LA CRESCENTA — The Crescenta Valley Town Council on Thursday adopted a program that invites residents to purchase trees to be planted along Foothill Boulevard and to maintain them.
The program is similar to previous council-sponsored adopt-a-tree efforts in that it asks residents to maintain one or a few trees along the boulevard, water them during the driest summer months and weed the sidewalk tree wells.
But this time around, members of the council are hoping residents — instead of the county — will pay $200 apiece for the trees.
The county purchased and planted 55 London Plane trees along the boulevard in 2005, but only about 30 of the young trees have survived, said Richard Toyon, who serves on the Foothill Design Committee, a council sub-committee.
The council has been looking to replace the some 25 trees that were either damaged, vandalized or for other reasons did not take root.
But there are currently no county funds budgeted for trees in unincorporated La Crescenta, council Mayor Grace Andrus said.
So instead of waiting for county funds, the council opted to take a new tack in asking residents and businesses to purchase trees directly, Andrus said. County representatives have welcomed the plan and agreed to plant the trees once they’re purchased, she said.
“We realized the county is spending a lot of money in our community — we’re looking for a dog park, we’re getting a library, we just got the pocket park — and we realize that the county only has X amount of dollars and that has to spread through other areas,” she said.
Funding the program locally will, at least for now, save county resources for bigger community needs, she said.
Residents or businesses that purchase a tree would also get a brass plaque inlaid in or near the tree well, which they could dedicate according to their wishes, she said.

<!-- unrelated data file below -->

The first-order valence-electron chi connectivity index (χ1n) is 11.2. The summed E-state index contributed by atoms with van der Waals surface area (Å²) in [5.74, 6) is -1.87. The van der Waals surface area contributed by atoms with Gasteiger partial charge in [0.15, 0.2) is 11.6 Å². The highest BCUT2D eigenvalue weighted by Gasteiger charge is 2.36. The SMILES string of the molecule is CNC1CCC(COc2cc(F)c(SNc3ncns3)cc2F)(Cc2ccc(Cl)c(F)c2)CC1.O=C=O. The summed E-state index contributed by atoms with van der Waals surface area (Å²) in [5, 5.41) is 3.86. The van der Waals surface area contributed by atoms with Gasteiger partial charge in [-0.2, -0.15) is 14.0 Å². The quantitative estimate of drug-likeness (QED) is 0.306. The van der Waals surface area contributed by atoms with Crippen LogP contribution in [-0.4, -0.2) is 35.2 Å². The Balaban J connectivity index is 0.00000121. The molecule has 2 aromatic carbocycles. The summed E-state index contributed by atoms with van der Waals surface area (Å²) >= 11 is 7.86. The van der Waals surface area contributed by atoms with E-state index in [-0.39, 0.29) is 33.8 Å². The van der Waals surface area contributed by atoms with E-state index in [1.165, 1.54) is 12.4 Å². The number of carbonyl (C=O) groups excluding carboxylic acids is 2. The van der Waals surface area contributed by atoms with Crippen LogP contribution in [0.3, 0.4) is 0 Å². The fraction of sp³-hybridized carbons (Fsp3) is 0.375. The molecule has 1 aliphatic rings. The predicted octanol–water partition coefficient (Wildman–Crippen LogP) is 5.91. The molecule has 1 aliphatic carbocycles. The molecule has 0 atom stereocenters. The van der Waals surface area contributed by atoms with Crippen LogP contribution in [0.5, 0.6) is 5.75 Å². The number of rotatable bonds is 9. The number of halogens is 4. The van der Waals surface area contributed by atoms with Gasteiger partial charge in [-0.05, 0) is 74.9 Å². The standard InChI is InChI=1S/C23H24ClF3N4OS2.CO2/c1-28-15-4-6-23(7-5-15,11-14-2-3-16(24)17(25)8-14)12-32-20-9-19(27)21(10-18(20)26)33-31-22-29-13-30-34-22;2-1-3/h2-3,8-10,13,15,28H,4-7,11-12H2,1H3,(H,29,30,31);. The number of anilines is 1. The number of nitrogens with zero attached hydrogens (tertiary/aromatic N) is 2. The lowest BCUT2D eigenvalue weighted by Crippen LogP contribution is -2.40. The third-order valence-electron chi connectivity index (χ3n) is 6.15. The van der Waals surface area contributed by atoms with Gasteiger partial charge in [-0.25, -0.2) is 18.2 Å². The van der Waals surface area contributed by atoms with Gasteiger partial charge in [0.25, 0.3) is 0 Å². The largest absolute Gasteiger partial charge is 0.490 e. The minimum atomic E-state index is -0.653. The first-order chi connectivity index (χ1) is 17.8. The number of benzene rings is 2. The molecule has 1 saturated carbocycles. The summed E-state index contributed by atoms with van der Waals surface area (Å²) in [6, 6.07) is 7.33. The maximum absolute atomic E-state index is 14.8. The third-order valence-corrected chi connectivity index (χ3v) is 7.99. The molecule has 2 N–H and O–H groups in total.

Currently, the boulevard is home to between 150 and 180 trees, including Crape Myrtles and London Planes, said Councilman Curtis Cleven.
But when the council purchases new trees, it won’t likely select anymore Crape Myrtles: A new set of design guidelines proposed for Foothill Boulevard does not include the 12-foot to 18-foot trees among its recommended varieties for the area.
The guidelines, as listed in the proposed Community Standards District, call for Chinese Flame Trees, Canary Island Pines, London Planes, California Sycamores, California Oaks and Zelkovas.
Crape Myrtles, known for their long-lasting pink or white flowers, were tossed out by the Foothill Design Committee — the group that has crafted the proposed Community Standards District — mostly because the trees grow to a height that competes with business signs, Toyon said.
After the empty tree wells are filled, damaged or diseased trees will be replaced and then the council could move to replace the Crape Myrtles, Andrus said.
For more information about adopting a tree for maintenance, which has no cost, or purchasing a new tree, you may visit www.crescentavalleytown council.org or via phone, contact (818) 248-9387.